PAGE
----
Your wardrobe isn’t the only thing that should change with the seasons.
Fall is synonymous with transitional dressing. As temperatures cool, the idea of swapping out sandals and sunglasses for lug-sole boots and cozy hats seems perfectly natural. But should our seasonal skin-care routines follow the same logic?
Spoiler alert: It depends.
Keep reading to learn more about how to best care for your bod as the seasons shift — and the products that are worth a purchase.
Do You Need A New Body-Care Routine?
If you've ever found yourself thinking your skin is changing as the leaves begin to fall, Dr. Markowitz has a correction to make: It’s not your skin that’s changing — the conditions affecting the skin barrier are.
“While our skin doesn't actually change, the seasons [do] and that impacts our skin and our skin-care routine,” Dr. Markowitz tells TZR. “This is a really important distinction to make.”
This specific distinction is why not everyone needs a new skin-care routine. According to Dr. Markowitz, whether you need to adjust how you care for your skin comes down to two major factors:
Consider Your Location
If you live in a location that stays about the same temperature year-round, you’re less likely to need to make any adjustments. “If you live in a climate that doesn't change dramatically throughout the year, then [the change of seasons does] not impact your skin,” explains Dr. Markowitz.
However, if you live in an area where the climate does change, then your body-care routine should, as well.
“If you live in the Northeast for example, then yes, your skin is dramatically impacted by the season and your skin-care routine should be different in the winter,” says Dr. Markowitz.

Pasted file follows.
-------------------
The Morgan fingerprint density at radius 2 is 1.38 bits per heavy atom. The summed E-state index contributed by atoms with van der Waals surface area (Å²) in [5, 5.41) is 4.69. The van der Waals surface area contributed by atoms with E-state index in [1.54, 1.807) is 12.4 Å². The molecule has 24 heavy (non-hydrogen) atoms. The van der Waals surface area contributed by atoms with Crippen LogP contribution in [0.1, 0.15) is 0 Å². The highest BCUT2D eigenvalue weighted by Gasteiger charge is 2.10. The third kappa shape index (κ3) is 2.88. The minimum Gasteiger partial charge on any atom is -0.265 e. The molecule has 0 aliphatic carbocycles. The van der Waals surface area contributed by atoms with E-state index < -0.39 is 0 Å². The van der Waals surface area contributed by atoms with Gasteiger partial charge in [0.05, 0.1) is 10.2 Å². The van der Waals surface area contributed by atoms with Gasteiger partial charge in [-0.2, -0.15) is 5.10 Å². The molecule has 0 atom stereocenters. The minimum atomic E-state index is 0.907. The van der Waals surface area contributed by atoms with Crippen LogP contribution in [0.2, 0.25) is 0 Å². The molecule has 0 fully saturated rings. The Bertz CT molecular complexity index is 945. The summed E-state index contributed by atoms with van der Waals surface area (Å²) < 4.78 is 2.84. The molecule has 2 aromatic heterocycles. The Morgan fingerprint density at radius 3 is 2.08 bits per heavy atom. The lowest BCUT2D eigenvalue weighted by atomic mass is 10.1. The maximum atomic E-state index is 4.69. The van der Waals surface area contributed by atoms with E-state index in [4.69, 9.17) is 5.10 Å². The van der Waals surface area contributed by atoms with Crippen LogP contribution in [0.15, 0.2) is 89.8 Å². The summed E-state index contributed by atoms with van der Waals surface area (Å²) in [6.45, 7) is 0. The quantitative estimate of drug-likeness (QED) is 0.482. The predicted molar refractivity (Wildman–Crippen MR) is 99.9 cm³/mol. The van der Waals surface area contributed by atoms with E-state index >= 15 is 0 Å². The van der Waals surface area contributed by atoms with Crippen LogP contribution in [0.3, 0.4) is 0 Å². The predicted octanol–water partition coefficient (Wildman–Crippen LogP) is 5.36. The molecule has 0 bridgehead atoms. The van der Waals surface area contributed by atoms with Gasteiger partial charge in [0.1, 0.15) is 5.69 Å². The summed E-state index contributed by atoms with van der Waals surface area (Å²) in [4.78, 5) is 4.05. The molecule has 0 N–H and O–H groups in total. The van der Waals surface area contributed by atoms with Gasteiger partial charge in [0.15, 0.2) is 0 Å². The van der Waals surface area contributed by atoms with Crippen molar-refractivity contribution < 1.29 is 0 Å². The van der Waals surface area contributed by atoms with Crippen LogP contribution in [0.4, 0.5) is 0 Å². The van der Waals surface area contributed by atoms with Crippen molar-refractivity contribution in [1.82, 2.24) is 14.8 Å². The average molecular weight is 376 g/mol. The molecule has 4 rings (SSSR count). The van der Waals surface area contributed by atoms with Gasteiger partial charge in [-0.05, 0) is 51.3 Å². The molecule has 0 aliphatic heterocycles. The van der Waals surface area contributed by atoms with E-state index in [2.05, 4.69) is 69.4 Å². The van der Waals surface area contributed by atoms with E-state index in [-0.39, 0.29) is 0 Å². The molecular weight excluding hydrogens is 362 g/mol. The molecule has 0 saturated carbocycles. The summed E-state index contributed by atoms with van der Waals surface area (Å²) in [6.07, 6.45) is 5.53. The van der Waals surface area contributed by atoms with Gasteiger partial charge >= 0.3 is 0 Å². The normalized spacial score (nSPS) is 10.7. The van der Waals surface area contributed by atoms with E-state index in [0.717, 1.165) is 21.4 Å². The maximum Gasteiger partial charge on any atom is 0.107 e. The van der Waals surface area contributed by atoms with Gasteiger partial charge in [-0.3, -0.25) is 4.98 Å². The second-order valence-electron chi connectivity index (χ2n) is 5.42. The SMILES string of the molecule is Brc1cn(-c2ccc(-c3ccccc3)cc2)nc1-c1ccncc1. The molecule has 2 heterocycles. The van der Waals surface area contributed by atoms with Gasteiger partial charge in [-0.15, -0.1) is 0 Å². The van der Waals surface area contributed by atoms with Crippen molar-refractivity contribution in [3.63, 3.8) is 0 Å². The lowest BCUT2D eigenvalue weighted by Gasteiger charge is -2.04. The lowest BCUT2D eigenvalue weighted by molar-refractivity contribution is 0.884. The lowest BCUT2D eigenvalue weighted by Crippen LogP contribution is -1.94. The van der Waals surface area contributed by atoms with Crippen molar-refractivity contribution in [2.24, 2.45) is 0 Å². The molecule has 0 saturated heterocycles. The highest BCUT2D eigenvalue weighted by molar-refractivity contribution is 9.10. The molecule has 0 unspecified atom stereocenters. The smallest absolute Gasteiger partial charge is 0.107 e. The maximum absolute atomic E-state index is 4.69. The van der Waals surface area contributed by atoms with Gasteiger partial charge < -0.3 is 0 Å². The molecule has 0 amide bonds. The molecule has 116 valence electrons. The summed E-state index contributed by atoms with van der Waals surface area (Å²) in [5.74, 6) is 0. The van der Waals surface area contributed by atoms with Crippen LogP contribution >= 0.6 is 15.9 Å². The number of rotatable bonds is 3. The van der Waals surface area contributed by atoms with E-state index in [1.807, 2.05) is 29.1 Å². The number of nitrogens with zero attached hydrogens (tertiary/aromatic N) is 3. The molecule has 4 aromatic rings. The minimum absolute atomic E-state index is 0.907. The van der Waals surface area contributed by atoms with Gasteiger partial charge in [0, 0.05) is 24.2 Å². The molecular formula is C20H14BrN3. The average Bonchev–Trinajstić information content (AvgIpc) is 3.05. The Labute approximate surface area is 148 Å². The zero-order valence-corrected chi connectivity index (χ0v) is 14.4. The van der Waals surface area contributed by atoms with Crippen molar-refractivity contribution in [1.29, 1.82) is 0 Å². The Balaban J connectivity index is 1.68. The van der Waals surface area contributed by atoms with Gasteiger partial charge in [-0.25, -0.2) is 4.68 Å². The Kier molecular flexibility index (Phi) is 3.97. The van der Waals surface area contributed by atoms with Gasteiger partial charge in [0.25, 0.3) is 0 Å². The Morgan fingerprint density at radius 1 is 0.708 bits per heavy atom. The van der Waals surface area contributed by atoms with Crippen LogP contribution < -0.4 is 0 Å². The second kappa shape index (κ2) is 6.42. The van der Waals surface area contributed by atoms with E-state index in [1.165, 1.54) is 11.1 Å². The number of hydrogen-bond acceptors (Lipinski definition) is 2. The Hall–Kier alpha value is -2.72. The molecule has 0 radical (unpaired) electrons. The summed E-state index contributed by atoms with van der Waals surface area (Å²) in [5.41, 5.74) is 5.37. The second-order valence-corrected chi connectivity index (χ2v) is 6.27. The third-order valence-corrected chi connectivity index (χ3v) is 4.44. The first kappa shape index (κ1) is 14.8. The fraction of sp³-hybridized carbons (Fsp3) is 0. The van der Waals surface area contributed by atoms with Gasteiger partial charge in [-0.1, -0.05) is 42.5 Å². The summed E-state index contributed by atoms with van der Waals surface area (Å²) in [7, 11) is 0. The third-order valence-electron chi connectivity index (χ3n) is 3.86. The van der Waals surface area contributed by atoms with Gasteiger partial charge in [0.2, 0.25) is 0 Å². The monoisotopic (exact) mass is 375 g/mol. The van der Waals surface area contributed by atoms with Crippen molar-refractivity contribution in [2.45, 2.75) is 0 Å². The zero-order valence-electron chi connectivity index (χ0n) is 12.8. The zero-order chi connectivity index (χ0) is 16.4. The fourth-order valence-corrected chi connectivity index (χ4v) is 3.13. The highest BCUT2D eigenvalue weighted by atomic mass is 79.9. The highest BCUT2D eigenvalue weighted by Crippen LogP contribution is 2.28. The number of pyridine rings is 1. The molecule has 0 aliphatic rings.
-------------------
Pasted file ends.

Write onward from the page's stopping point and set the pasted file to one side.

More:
...And The Humidity
It’s not just the cooler temps that affect your dermis, but the amount of moisture in the air, as well.
“Humidity is a huge factor for our skin,” says Dr. Markowitz. “If you live somewhere where it’s cold in the winter and the air in your home is dry, your skin will be much more impacted than someone who lives in the tropics where it’s very humid.”
In these cases, Dr. Markowitz believes it best to adjust the types of body products you use as the weather cools.
How To Care For Your Skin In The Winter & Fall
Keeping your skin healthy during the winter months will require a couple of things: humectants and ceramides.
Humectants are a type of hydrating agent that transport moisture into the skin. The most common humectants in body care — glycerin, honey, aloe vera, and hyaluronic acid — are often included on the ingredients list of a variety of moisturizers.
Meanwhile, ceramides are naturally occurring lipids — a component of the skin barrier — that help the skin retain moisture. So if your skin is dry or irritated, odds are that your ceramides could use some replenishing. Look for creams and moisturizers that include ceramides in their formula to help quench your dry skin.
For oily skin, Dr. Markowitz recommends treading lightly with heavy, moisture-building ingredients. “You might do better with a serum, even in the winter,” she suggests.
Alternatively, for anyone with exceptionally dry skin, Dr. Markowitz encourages using a method known as “slugging.”
The nighttime ritual seals in moisture overnight with the application of a serum or moisturizer, followed by an “occlusive” — another type of hydrating agent that forms a waterproof protective layer to keep moisture from escaping the skin. (Think petrolatum or shea butter.)
The Best Body Products For Winter & Fall
The bottom line? Changing your body-care routine can be beneficial, but be sure to tailor your recipe based on your skin type and environmental factors.
Below, shop five body products that’ll help keep your skin thriving this fall and winter.
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